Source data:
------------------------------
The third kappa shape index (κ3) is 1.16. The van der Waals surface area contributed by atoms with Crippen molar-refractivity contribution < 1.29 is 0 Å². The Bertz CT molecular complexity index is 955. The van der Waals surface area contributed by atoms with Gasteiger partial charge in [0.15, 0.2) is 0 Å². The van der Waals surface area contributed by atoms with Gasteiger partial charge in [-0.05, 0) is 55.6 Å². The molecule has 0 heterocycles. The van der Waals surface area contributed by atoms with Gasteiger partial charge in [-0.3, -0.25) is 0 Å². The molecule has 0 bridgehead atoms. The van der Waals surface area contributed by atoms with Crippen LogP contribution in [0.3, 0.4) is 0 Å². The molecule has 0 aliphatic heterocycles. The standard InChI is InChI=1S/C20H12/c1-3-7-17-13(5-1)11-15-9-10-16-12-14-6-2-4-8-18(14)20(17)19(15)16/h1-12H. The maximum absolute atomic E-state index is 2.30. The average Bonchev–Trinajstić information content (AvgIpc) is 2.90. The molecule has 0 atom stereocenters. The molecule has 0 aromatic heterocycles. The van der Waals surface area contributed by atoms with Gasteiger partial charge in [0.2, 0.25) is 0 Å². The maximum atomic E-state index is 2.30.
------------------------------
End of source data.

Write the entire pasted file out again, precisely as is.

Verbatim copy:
The third kappa shape index (κ3) is 1.16. The van der Waals surface area contributed by atoms with Crippen molar-refractivity contribution < 1.29 is 0 Å². The Bertz CT molecular complexity index is 955. The van der Waals surface area contributed by atoms with Gasteiger partial charge in [0.15, 0.2) is 0 Å². The van der Waals surface area contributed by atoms with Gasteiger partial charge in [-0.05, 0) is 55.6 Å². The molecule has 0 heterocycles. The van der Waals surface area contributed by atoms with Gasteiger partial charge in [-0.3, -0.25) is 0 Å². The molecule has 0 bridgehead atoms. The van der Waals surface area contributed by atoms with Crippen LogP contribution in [0.3, 0.4) is 0 Å². The molecule has 0 aliphatic heterocycles. The standard InChI is InChI=1S/C20H12/c1-3-7-17-13(5-1)11-15-9-10-16-12-14-6-2-4-8-18(14)20(17)19(15)16/h1-12H. The maximum absolute atomic E-state index is 2.30. The average Bonchev–Trinajstić information content (AvgIpc) is 2.90. The molecule has 0 atom stereocenters. The molecule has 0 aromatic heterocycles. The van der Waals surface area contributed by atoms with Gasteiger partial charge in [0.2, 0.25) is 0 Å². The maximum atomic E-state index is 2.30.